July 27, 2009
Econsultancy's CEO on Innovation & Social Media
We spent some time with the Econsultancy folks in London during our recent visit, which included a series of roundtable discussions.
They have had a Members Forum on their own site for over ten years and are active on LinkedIn and Twitter as they have found these platforms to work best for their target market of digital marketing and e-commerce professionals.
A few words from Econsultancy's CEO and founder Ashley Friedlein on technology and social media.
Says Ashley, "we have over 10,000 followers on our Econsultancy Twitter account now, which is mostly automatically created tweets from our blog."
Ashley says of their use of Twitter in a Q&A I did with him, "we use Twitter for a number of things. Partly just to drive traffic to our site, which is then monetized via advertising and membership; partly to drive more inbound links to improve our search rankings as a lot of Twitter activity migrate to blogs; partly for customer service where we respond to customers directly on Twitter; and partly for product and service development where we use Twitter to listen to what people want."
On LinkedIn, they are members of over 80 digital marketing focused groups. For example, the Digital Marketing group, with over 16,000 members, is run by eConsultancy staff, as is the Marketers on Twitter group.
They use these groups less to drive traffic and to market to directly but more for 'rifle marketing:' targeting people they'd like to speak at their events.
I asked him, "what do you think are the most important changes in terms of technology implementation for you in the past year?"
Ashley says that the major change has been the complete rebuilding and relaunching of their website and web platform, which included a move from a Microsoft environment to Ruby on Rails. Another more in-depth interview about their relaunch and the unfortunate SEO implications they experienced as a result of the site migration.
"The area that we're most excited about in terms of what our new technology platform allows us to do," he adds, "is around data and APIs and the services that this allows us to create.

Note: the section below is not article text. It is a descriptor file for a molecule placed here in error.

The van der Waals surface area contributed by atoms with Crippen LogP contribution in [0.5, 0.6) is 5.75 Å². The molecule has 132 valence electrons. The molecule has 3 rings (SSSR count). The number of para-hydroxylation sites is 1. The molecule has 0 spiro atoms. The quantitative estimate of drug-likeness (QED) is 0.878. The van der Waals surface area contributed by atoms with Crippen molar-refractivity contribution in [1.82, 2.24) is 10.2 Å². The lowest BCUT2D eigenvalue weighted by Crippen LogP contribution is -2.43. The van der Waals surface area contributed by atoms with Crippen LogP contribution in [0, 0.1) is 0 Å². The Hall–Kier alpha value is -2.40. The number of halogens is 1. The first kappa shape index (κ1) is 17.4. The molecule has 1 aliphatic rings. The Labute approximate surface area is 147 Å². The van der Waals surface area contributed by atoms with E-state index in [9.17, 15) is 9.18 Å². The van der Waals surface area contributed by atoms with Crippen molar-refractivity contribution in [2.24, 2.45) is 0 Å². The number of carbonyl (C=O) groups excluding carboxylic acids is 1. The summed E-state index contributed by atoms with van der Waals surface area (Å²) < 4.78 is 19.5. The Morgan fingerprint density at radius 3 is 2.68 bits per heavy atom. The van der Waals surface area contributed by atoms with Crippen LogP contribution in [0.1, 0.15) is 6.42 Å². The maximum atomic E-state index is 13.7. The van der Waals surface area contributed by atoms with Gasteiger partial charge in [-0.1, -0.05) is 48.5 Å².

Services which add value to our site and external sites via syndication of content, functionality or data both into our site, and out onto other sites.
For example, we are already using the Twitter API to automatically post our blog content to our various Twitter accounts as well as import, and show on our site, what is being said about eConsultancy on Twitter in real time.
We're using this for live event feedback too and plan to roll it out as a feedback and review mechanism for our reports and training too.
We're also using the Google Analytics API to be much smarter with our analytics and starting to tie the quantitative data that GA provides us with to the qualitative data we get, say, from user surveys. This allows us to start to understand not just "what is happening" but "why."
We're also working on exciting new services, using the GA API, to automatically deliver great insight and reporting to our advertisers in our Digital Marketing Supplier Directory.
Things like the Google Charts API, is also giving us ideas for vastly improved user interfaces and ways of showing data in a more compelling and useful way.
And increasingly we're using our own APIs to provide our clients and members with completely customised versions of our proposition. So, our site and content becomes a true blend of our knowledge and their knowledge."
I asked him what kind of innovation he needed that doesn't exist today. I laughed at his first response: a special gadget that turns one hour of normal time into five hours' worth of time.
He says, "our biggest challenge isn't coming up with ideas or innovation, but it's having the time and resources to implement those ideas. And, knowing how to prioritize our ideas.
Perhaps the hardest challenge now is less around technology and more around user experience and user interfaces. It is really hard to come up with brilliant user interfaces to make the mass of content and information we have, let alone all the other stuff we could aggregate, easy and useful to interact with.
So good interaction design, and good copy, are as hard as they've ever been, and even more important. Further innovation in user interface design would be good to see."
Below a few shots during our Econsultancy roundtable event.
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